ISLAMABAD: Pakistan’s trade deficit widened to an all-time high of $37.7 billion in the outgoing fiscal year, contributing to the rising current account deficit of the country.
The deficit soared almost 16 per cent during the 2017-18, posing a serious challenge for the government to control the menace of rising current account deficit, according to official figures released by the Pakistan Bureau of Statistics on Wednesday. Data show that the import bill recorded a rise of over 15pc to $60.89bn in 2017-18 from $52.91bn over last year. Similarly, on a monthly basis, the import bill recorded a growth of 26.2pc to $5.69bn from $4.5bn over the corresponding month of last year.
It rose to $3.8bn in June, a 46pc year-on-year increase. Import growth refuses to decelerate even as exports regain lost ground. The rising trade deficit had been one of the most serious challenges for the PML-N government in the last year of its five-year term completed on May 31. The only official explanation offered for the rising import bill was high oil prices and increased volume of import of fuels and machinery (especially those imported for China Pakistan Economic Corridor) projects to overcome the energy deficit. The import bill is growing due to an increase in the arrival of capital goods, petroleum products and food products.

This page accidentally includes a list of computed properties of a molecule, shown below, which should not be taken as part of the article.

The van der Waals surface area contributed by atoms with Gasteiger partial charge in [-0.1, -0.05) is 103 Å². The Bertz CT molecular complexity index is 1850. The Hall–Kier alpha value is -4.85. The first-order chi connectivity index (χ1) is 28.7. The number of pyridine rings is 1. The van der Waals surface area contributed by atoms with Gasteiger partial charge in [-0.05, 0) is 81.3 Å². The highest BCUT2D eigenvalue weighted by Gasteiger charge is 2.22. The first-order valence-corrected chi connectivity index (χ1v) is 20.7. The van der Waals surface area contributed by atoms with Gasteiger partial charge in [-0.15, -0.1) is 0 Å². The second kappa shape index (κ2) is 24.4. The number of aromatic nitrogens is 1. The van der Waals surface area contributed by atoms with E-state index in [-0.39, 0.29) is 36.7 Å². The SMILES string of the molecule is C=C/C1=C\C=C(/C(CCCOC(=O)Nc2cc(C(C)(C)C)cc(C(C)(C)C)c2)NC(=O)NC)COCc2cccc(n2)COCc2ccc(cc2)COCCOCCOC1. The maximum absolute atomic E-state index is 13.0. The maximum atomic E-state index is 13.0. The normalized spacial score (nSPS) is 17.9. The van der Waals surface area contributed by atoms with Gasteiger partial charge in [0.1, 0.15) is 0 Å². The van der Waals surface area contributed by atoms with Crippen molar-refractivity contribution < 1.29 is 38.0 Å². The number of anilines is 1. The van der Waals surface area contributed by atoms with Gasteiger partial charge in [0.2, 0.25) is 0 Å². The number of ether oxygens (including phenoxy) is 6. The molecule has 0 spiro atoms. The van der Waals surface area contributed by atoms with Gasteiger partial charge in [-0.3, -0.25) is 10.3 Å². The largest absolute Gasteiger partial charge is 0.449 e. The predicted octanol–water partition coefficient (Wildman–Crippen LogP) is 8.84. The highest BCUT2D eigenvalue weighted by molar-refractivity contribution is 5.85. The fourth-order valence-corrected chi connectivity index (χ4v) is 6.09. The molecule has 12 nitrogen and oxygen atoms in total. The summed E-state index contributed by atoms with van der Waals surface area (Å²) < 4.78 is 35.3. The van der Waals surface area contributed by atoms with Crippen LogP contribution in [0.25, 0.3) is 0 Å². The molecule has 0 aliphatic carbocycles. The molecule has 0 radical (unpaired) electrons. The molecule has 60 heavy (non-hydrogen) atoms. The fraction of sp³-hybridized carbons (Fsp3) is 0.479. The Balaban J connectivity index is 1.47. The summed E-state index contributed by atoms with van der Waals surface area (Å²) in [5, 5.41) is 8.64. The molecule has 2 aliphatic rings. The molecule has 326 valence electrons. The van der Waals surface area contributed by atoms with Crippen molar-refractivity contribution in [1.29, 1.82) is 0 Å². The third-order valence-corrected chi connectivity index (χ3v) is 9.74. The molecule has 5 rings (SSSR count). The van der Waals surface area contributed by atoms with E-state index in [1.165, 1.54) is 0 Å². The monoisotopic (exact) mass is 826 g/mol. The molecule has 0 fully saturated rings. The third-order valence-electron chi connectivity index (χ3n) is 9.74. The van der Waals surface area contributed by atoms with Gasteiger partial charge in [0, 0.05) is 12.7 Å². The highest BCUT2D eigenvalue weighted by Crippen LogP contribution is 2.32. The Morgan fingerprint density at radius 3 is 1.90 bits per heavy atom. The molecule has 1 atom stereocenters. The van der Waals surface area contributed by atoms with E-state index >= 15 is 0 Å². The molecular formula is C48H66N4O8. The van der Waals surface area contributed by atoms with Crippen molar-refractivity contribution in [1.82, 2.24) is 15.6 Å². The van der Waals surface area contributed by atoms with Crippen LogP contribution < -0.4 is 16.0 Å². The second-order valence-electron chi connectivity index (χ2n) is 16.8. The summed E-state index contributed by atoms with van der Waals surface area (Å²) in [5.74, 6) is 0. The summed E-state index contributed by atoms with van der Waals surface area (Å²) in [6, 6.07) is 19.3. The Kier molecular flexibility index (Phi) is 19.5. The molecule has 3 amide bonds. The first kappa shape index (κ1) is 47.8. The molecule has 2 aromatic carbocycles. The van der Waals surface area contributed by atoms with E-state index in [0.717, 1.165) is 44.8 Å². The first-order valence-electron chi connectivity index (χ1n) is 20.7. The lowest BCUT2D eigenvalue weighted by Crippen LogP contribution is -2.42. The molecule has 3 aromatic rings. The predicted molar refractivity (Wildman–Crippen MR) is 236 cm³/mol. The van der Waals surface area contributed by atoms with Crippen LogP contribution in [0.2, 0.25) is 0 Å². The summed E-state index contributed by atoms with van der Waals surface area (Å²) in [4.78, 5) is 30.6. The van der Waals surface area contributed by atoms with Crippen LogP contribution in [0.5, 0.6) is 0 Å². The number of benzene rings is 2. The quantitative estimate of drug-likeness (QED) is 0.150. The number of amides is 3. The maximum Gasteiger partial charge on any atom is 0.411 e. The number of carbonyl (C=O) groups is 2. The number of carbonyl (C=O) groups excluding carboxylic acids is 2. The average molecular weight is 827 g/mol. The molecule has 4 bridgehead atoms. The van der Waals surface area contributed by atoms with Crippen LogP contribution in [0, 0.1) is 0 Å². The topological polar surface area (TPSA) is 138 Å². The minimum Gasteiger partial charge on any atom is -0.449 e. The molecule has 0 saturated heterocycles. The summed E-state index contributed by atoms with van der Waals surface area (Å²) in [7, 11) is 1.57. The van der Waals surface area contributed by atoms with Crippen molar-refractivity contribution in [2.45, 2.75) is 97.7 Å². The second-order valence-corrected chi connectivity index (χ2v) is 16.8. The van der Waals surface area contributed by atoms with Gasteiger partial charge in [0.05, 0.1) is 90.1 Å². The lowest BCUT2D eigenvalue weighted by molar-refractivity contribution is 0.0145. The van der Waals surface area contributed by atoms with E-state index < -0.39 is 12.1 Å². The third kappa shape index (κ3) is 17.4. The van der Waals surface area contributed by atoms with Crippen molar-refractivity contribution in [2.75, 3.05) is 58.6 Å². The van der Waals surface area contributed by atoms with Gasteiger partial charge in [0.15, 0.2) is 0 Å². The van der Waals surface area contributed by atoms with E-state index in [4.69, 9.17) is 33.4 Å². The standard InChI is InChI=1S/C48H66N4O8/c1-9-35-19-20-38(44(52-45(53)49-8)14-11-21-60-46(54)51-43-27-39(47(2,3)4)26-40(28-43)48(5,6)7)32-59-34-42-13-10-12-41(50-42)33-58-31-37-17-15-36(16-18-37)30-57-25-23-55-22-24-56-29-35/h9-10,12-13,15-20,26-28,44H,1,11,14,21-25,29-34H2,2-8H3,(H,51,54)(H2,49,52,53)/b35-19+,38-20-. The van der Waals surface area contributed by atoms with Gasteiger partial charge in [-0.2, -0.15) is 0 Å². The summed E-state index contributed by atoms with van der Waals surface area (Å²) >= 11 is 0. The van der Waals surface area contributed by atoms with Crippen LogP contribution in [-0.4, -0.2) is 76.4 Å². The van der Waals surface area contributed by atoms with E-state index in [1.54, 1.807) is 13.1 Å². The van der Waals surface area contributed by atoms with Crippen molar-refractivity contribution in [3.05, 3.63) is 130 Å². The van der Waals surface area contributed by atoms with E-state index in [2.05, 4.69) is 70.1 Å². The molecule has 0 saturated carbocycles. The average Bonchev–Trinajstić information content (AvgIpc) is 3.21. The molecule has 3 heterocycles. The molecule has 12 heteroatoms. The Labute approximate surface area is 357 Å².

In June exports proceeds also showed negative growth falling to $1.88bn from $1.9bn over the corresponding month of last year, shrinking by 1pc. The shrinkage is the first after a string of months that saw exports recovering lost ground since early 2017. Exports continued to post figures over $2bn for the third consecutive month since March. May witnessed an increase of 32pc year-on-year compared to the same month last year.
In rupee terms, the export proceeds posted a growth of 12.3pc in June over the last year.
The overall exports in FY18 have reached $23.2bn, which is almost 13.74pc higher than the annual figures of 2016-17. When the PML-N came to power in 2013, the country’s export proceeds had already touched $25bn but since then have been steadily on decline when they hit their lowest level of $19bn.
The rise in exports is a result of improvement in energy supply, partial releasing of refunds and cash subsidies under the Prime Minister Export Package, in addition to a rebound in key international markets. The PML-N government had also imposed additional regulatory duties on luxury items besides restrictions on imports of certain goods to curtail flows of imports.
In 2016-17, the trade deficit rose to $32.58bn, representing annual growth of 37pc. When the PML-N government came to power in 2013, the country’s annual trade deficit stood at $20.44bn but has been continuously on the rise since then.